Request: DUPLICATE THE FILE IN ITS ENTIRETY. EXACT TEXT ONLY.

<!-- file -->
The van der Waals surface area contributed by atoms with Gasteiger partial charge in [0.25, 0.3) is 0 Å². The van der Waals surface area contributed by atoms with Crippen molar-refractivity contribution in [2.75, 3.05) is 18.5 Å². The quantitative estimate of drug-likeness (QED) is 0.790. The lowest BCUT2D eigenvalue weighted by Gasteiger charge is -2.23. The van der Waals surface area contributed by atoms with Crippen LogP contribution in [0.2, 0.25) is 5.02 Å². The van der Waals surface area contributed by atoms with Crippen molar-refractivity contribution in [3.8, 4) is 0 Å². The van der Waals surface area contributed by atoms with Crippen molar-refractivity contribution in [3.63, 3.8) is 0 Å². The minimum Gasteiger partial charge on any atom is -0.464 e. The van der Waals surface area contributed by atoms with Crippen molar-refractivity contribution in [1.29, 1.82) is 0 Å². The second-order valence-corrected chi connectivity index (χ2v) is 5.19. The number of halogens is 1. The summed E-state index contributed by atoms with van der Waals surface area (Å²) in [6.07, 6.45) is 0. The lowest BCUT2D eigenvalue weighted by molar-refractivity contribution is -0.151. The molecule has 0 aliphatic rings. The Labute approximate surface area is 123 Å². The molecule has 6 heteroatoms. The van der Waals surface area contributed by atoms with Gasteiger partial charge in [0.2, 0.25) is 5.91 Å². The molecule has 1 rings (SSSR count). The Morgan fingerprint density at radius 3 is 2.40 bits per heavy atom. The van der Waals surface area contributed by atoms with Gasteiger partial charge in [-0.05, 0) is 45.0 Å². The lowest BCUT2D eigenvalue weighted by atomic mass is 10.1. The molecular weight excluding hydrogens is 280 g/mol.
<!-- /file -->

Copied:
The van der Waals surface area contributed by atoms with Gasteiger partial charge in [0.25, 0.3) is 0 Å². The van der Waals surface area contributed by atoms with Crippen molar-refractivity contribution in [2.75, 3.05) is 18.5 Å². The quantitative estimate of drug-likeness (QED) is 0.790. The lowest BCUT2D eigenvalue weighted by Gasteiger charge is -2.23. The van der Waals surface area contributed by atoms with Crippen LogP contribution in [0.2, 0.25) is 5.02 Å². The van der Waals surface area contributed by atoms with Crippen molar-refractivity contribution in [3.8, 4) is 0 Å². The van der Waals surface area contributed by atoms with Crippen molar-refractivity contribution in [3.63, 3.8) is 0 Å². The minimum Gasteiger partial charge on any atom is -0.464 e. The van der Waals surface area contributed by atoms with Crippen molar-refractivity contribution in [1.29, 1.82) is 0 Å². The second-order valence-corrected chi connectivity index (χ2v) is 5.19. The number of halogens is 1. The summed E-state index contributed by atoms with van der Waals surface area (Å²) in [6.07, 6.45) is 0. The lowest BCUT2D eigenvalue weighted by molar-refractivity contribution is -0.151. The molecule has 0 aliphatic rings. The Labute approximate surface area is 123 Å². The molecule has 6 heteroatoms. The van der Waals surface area contributed by atoms with Gasteiger partial charge in [0.2, 0.25) is 5.91 Å². The molecule has 1 rings (SSSR count). The Morgan fingerprint density at radius 3 is 2.40 bits per heavy atom. The van der Waals surface area contributed by atoms with Gasteiger partial charge in [-0.05, 0) is 45.0 Å². The lowest BCUT2D eigenvalue weighted by atomic mass is 10.1. The molecular weight excluding hydrogens is 280 g/mol.